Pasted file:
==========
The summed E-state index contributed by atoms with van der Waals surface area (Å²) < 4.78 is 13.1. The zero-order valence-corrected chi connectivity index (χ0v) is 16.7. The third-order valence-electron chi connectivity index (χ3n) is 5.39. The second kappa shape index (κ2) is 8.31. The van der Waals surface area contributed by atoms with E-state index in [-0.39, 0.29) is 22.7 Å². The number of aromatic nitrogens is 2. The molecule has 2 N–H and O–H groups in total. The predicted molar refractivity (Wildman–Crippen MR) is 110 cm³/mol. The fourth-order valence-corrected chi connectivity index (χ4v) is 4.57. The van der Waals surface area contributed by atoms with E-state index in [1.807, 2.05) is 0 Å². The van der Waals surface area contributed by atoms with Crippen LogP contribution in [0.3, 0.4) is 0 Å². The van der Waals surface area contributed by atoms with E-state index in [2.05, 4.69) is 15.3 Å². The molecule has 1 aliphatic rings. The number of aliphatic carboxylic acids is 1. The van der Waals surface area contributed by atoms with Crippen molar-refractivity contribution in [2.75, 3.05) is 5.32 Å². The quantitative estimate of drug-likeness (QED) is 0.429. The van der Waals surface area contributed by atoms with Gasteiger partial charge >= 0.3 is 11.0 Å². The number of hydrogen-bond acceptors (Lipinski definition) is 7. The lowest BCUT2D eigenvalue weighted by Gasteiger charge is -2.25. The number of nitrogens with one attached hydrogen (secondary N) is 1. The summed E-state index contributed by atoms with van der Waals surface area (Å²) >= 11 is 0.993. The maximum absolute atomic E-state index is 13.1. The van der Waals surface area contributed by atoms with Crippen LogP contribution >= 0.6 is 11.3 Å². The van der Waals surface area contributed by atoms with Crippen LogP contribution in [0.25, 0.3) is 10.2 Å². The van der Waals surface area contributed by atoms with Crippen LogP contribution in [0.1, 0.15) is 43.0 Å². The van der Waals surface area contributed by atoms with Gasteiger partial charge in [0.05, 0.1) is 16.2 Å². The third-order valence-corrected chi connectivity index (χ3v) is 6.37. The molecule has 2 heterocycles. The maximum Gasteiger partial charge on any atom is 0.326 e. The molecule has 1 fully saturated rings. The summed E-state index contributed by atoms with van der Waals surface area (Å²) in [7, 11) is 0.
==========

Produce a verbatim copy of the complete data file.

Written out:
The summed E-state index contributed by atoms with van der Waals surface area (Å²) < 4.78 is 13.1. The zero-order valence-corrected chi connectivity index (χ0v) is 16.7. The third-order valence-electron chi connectivity index (χ3n) is 5.39. The second kappa shape index (κ2) is 8.31. The van der Waals surface area contributed by atoms with E-state index in [-0.39, 0.29) is 22.7 Å². The number of aromatic nitrogens is 2. The molecule has 2 N–H and O–H groups in total. The predicted molar refractivity (Wildman–Crippen MR) is 110 cm³/mol. The fourth-order valence-corrected chi connectivity index (χ4v) is 4.57. The van der Waals surface area contributed by atoms with E-state index in [1.807, 2.05) is 0 Å². The van der Waals surface area contributed by atoms with Crippen LogP contribution in [0.3, 0.4) is 0 Å². The van der Waals surface area contributed by atoms with E-state index in [2.05, 4.69) is 15.3 Å². The molecule has 1 aliphatic rings. The number of aliphatic carboxylic acids is 1. The van der Waals surface area contributed by atoms with Crippen molar-refractivity contribution in [2.75, 3.05) is 5.32 Å². The quantitative estimate of drug-likeness (QED) is 0.429. The van der Waals surface area contributed by atoms with Gasteiger partial charge >= 0.3 is 11.0 Å². The number of hydrogen-bond acceptors (Lipinski definition) is 7. The lowest BCUT2D eigenvalue weighted by Gasteiger charge is -2.25. The number of nitrogens with one attached hydrogen (secondary N) is 1. The summed E-state index contributed by atoms with van der Waals surface area (Å²) >= 11 is 0.993. The maximum absolute atomic E-state index is 13.1. The van der Waals surface area contributed by atoms with Crippen LogP contribution >= 0.6 is 11.3 Å². The van der Waals surface area contributed by atoms with Crippen LogP contribution in [0.25, 0.3) is 10.2 Å². The van der Waals surface area contributed by atoms with Crippen LogP contribution in [0.1, 0.15) is 43.0 Å². The van der Waals surface area contributed by atoms with Gasteiger partial charge in [0.05, 0.1) is 16.2 Å². The third-order valence-corrected chi connectivity index (χ3v) is 6.37. The molecule has 2 heterocycles. The maximum Gasteiger partial charge on any atom is 0.326 e. The molecule has 1 fully saturated rings. The summed E-state index contributed by atoms with van der Waals surface area (Å²) in [7, 11) is 0.